Wed 14 Nov 2012
I bet you expect this to be a review about EXTERNAL. I bet you expect this to convey some kind of personal opinion. I bet you expect this to be written to some degree of publishable standard. I bet you’re wondering, why on earth this review has started off in this rather obnoxious manner. The play is supposed to be a reply to another show.
What they have to say is something worth watching. Jen and Lucy give us a performance that proudly shows of its artifice, there is no invite here to suspend your disbelief . . .but carry on watching the show and you start to doubt yourself. I can’t really say much more about the plot without giving it away. Sorry.
Though the show may seem annoyingly conceptual at it’s start, it also is one of the most engaging beginnings I have witnessed. I really don’t want to spoil it for you but what I can say is this. Take a peak at the audience around you: it is the most perfect catalogue of Brits coping with awkwardness. (My own personal reaction was to re-instate my own personal importance by writing furiously in my notebook.)
The thing is, when a play is so obviously artsy, you keep running you finger along the seam looking for the snag; the bad acting or missed out word that reminds you that you are watching a show and thus giving you permission to be annoyed for pushing it’s over creative creativeness down your throat. However with EXTERNAL they coax you out of your distrust with real bruises and red faces. The on-stage relationship that so perfectly reflects a sibling rivalry (the desperate attempts for validation from the audience, the tantrums, the yelling are an average Sunday for me and my own sibling) makes you want to politely excuse yourself from the audience to give them some privacy. Ironically the plays exposure of its own non-reality seems to make it it’s most real.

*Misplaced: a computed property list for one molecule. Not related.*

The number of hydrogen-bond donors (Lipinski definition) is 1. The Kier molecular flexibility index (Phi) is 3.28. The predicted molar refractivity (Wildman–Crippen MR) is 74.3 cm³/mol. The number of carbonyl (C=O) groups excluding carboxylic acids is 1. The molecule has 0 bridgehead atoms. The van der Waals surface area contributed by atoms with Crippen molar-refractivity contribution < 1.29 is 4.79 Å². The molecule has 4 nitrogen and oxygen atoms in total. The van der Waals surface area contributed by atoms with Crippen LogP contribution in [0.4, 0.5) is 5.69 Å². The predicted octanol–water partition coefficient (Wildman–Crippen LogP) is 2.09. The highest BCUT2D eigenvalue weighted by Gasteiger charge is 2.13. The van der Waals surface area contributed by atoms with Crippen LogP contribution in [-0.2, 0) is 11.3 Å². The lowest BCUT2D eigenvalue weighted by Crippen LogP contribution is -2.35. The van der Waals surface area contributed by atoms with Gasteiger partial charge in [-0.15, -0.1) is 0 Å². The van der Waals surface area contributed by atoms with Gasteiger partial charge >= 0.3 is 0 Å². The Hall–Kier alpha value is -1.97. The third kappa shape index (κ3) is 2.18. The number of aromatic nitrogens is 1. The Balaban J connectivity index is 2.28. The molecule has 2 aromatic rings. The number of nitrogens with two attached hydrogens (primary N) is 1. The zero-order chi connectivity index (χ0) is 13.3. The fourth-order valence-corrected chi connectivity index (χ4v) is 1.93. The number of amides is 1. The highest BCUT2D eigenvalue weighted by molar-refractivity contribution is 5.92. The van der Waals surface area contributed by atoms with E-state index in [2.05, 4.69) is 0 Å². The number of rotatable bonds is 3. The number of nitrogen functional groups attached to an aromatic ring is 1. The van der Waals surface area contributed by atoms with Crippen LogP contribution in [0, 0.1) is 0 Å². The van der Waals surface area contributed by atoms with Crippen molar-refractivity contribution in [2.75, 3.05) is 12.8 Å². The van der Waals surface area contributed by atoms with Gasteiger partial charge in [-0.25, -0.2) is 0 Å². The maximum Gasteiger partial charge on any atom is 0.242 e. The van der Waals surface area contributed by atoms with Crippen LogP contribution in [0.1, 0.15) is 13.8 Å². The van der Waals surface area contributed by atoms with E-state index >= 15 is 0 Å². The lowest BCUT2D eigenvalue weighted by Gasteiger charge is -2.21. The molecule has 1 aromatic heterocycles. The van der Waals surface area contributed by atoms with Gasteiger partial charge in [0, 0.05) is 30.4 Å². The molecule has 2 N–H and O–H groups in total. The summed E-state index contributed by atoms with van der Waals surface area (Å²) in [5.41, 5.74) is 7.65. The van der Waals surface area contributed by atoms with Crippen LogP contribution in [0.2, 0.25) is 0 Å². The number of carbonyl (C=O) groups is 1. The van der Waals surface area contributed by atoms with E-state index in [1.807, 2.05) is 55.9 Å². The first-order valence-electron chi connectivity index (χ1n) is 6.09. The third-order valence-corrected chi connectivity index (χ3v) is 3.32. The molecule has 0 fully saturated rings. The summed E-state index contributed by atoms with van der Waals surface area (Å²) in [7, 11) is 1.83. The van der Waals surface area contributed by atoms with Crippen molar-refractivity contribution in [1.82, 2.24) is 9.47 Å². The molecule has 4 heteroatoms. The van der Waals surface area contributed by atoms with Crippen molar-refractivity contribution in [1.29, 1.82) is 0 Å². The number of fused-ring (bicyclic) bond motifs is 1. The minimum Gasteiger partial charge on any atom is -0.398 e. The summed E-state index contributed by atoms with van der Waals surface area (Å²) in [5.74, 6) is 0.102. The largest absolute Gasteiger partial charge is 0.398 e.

Your mind desperately wants to unravel the puzzle, but you’re having far too much fun simply losing it to pay any attention.
Camela Cuison is the Editor of the Book Section of The Rabbit. Visit the Rabbit Books blog.